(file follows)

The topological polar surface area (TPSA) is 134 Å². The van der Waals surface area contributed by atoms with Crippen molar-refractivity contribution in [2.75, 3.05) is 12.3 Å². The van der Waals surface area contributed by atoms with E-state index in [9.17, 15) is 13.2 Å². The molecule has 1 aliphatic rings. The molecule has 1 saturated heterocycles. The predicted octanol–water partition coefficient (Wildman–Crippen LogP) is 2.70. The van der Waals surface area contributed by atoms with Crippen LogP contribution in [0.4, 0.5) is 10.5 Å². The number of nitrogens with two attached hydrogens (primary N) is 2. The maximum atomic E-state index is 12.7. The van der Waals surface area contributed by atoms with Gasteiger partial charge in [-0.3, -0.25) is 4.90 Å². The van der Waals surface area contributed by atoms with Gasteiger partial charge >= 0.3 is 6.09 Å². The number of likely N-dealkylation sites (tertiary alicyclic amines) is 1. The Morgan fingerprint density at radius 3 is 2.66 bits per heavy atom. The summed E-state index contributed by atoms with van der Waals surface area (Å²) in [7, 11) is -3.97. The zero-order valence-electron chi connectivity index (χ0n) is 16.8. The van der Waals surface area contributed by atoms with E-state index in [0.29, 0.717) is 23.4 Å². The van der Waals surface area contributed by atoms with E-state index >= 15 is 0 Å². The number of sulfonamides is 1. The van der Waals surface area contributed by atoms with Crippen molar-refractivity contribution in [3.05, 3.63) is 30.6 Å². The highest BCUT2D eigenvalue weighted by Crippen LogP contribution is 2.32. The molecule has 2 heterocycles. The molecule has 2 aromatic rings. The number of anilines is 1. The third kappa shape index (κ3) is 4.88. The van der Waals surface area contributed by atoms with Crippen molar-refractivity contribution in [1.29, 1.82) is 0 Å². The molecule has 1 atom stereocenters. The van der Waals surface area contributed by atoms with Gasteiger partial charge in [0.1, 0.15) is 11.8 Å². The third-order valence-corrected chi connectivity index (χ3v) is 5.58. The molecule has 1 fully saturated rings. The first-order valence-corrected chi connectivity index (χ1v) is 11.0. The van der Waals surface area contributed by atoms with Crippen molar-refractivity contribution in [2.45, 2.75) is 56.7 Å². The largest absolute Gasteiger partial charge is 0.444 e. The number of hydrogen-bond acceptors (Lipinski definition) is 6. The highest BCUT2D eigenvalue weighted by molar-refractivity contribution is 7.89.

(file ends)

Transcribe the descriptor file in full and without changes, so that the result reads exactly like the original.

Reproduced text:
The topological polar surface area (TPSA) is 134 Å². The van der Waals surface area contributed by atoms with Crippen molar-refractivity contribution in [2.75, 3.05) is 12.3 Å². The van der Waals surface area contributed by atoms with E-state index in [9.17, 15) is 13.2 Å². The molecule has 1 aliphatic rings. The molecule has 1 saturated heterocycles. The predicted octanol–water partition coefficient (Wildman–Crippen LogP) is 2.70. The van der Waals surface area contributed by atoms with Crippen LogP contribution in [0.4, 0.5) is 10.5 Å². The number of nitrogens with two attached hydrogens (primary N) is 2. The maximum atomic E-state index is 12.7. The van der Waals surface area contributed by atoms with Gasteiger partial charge in [-0.3, -0.25) is 4.90 Å². The van der Waals surface area contributed by atoms with Gasteiger partial charge >= 0.3 is 6.09 Å². The number of likely N-dealkylation sites (tertiary alicyclic amines) is 1. The Morgan fingerprint density at radius 3 is 2.66 bits per heavy atom. The summed E-state index contributed by atoms with van der Waals surface area (Å²) in [7, 11) is -3.97. The zero-order valence-electron chi connectivity index (χ0n) is 16.8. The van der Waals surface area contributed by atoms with E-state index in [0.29, 0.717) is 23.4 Å². The van der Waals surface area contributed by atoms with E-state index >= 15 is 0 Å². The number of sulfonamides is 1. The van der Waals surface area contributed by atoms with Crippen molar-refractivity contribution in [3.05, 3.63) is 30.6 Å². The highest BCUT2D eigenvalue weighted by Crippen LogP contribution is 2.32. The molecule has 2 heterocycles. The molecule has 2 aromatic rings. The number of anilines is 1. The third kappa shape index (κ3) is 4.88. The van der Waals surface area contributed by atoms with Crippen molar-refractivity contribution in [1.29, 1.82) is 0 Å². The molecule has 1 atom stereocenters. The van der Waals surface area contributed by atoms with Gasteiger partial charge in [0.1, 0.15) is 11.8 Å². The third-order valence-corrected chi connectivity index (χ3v) is 5.58. The molecule has 1 fully saturated rings. The first-order valence-corrected chi connectivity index (χ1v) is 11.0. The van der Waals surface area contributed by atoms with Crippen molar-refractivity contribution in [2.45, 2.75) is 56.7 Å². The largest absolute Gasteiger partial charge is 0.444 e. The number of hydrogen-bond acceptors (Lipinski definition) is 6. The highest BCUT2D eigenvalue weighted by molar-refractivity contribution is 7.89.